Bernard Anderson waited more than 30 years for this moment. After three decades of officiating and championing the sport he loved, BMX was finally on the grandest sports stage in the world. BMX racing made its debut in the Olympics on Wednesday, a long and fruitful odyssey for a sport that began on rolling dirts tracks in California.
Anderson was like a kid in the candy store. All the hard work had paid of with a first-class dirt track in Beijing.
"We started this sport in 1977, it's been a long time coming," said Anderson, the vice president of the American Bicycle Association, the sanctioning body of BMX racing in the U.S.
"It's surreal," he added.
Anderson, along with his father and the ABA president, had flown into Beijing on Wednesday morning and had rushed to the venue to watch the first day of competition for the men and women.
"It's unbelievable," Clayton John, the president of ABA, said. "It's a dream come true."
The reality sunk in when the first riders bolted out of the starting gate and zoomed down the ramp and onto the course. The BMX venue is part of a magnificent bicyling competing complex, which includes the Velodome and the mountain bike course. The crowd — many of whom were Chinese seeing the sport for the first time — greeted them with gasps and applause.
The Winter Olympics already spiced up their Games by adding the half-pipe, freestyle tricks and the Flying Tomato (Shaun White). They recognized where the popularity of winter sports was headed. It was not in curling (no offense to the millions of curlers) but in the exploding culture of snowboard grabs, switch skiing (skiing backwards) and 1080s. The Summer Games have moved slower, letting the X Games be the premier event for extreme sports. No skateboarding, no grinds, no ollies, no big air. And for some, no fun.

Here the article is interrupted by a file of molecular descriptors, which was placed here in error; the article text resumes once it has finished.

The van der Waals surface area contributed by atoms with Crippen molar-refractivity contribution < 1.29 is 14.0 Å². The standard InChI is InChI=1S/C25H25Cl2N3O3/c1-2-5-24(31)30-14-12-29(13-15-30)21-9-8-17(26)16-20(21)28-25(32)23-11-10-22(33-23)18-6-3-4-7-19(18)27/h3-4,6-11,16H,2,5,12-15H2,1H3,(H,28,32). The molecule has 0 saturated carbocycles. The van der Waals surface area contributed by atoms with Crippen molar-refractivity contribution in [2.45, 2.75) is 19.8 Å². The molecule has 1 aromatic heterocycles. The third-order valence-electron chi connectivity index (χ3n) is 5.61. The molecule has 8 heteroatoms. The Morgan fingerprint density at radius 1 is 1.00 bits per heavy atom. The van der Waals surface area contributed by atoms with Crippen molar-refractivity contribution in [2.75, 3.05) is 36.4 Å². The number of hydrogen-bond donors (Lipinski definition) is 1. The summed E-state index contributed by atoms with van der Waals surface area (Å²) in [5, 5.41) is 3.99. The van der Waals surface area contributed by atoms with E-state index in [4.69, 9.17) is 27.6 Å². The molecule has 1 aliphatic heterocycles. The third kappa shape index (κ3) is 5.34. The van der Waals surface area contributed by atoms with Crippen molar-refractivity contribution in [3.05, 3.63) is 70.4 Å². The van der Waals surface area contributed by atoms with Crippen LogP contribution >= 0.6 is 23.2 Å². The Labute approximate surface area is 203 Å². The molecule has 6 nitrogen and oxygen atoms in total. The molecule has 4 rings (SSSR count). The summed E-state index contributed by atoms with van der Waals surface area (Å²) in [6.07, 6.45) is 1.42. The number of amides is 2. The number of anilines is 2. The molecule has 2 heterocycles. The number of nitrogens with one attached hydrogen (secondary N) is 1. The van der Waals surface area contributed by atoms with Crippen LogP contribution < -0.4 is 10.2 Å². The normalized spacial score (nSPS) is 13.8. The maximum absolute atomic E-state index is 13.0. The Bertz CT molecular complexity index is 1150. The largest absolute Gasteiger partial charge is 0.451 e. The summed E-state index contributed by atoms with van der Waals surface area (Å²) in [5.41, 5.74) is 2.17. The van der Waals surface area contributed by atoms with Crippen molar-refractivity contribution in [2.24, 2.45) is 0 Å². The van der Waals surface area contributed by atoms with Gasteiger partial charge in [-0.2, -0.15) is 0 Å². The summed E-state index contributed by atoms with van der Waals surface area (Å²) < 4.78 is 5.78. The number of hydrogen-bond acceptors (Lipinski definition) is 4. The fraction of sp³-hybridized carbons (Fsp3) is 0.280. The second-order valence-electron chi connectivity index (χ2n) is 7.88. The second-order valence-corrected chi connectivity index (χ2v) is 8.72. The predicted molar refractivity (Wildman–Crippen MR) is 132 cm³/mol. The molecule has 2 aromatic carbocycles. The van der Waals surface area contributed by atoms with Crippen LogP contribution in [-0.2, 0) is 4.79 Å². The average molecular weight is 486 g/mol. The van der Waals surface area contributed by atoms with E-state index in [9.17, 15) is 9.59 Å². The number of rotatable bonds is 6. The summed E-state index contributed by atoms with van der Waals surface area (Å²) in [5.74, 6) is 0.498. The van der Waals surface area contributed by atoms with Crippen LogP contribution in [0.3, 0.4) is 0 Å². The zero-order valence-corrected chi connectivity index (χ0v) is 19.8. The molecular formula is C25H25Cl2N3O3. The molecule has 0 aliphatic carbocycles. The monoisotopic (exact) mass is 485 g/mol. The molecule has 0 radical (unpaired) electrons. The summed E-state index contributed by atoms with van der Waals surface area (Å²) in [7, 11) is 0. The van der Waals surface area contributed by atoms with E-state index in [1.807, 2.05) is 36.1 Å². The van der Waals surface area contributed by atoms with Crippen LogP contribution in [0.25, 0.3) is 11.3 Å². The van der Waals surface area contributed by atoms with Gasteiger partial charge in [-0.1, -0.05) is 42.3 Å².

But in 2003, BMX was given the stamp of IOC approval. For extreme sports enthusiasts, this was a step in the right direction.
"What I thought was the coolest thing was that the people who didn't know anything about BMX racing were just here because it was the inaugural year and they were psyched about it," Anderson said.
"It jazzes up the Olympics," said Jan Kintner from Seattle. Kintner, along with her son Paul, was here to support her daughter Jill, one of the competitors in the women's division.
"Watching [the sport] go from no clips to clips to now the Olympics, it's just unreal," said Paul, who also races. "The benefits afterward is what we're really going to expect ... It's awesome to get that exposure for BMX. "
Judging by the initial reaction and interest, the sport has a chance of drawing new fans and staying as an Olympic sport. But there's still a lot of work -- and education -- ahead.
Although the stadium was full in the morning -- the first time trial started at 9 a.m. -- the crowd slowly filtered out by noon. There might have been a number of factors -- like the sun beating down on the unshaded seats. But another reason could have been that many Chinese -- many of whom were watching BMX for the first time -- thought the competition was just one long time trial, racers going one by one trying to beat the clock.
Even one cycling fan from San Diego, Randy Van Vleck, called the morning session "boring."
But after the time trials, the men competed in their quarterfinal heats, thrilling the crowd with their speed, jumps -- and crashes. Turn 1 was no man's land as a number of riders, including American Kyle Bennett, face planted on the dirt.
Here's a perfect example of how far BMX has to go in China and elsewhere: one usher attempted to keep spectators from getting too rowdy.
"I know the game is very exciting, but please sit down," she said on her megaphone.
Her repeated pleas fell on deaf ears.
As the first day ended, Anderson and John sat on the bleachers, soaking in the surroundings. Their excitement belied the fact they had just stepped off a transpacific flights hours ealier.
Were they tired at all?
"We're ecstatic," Anderson said.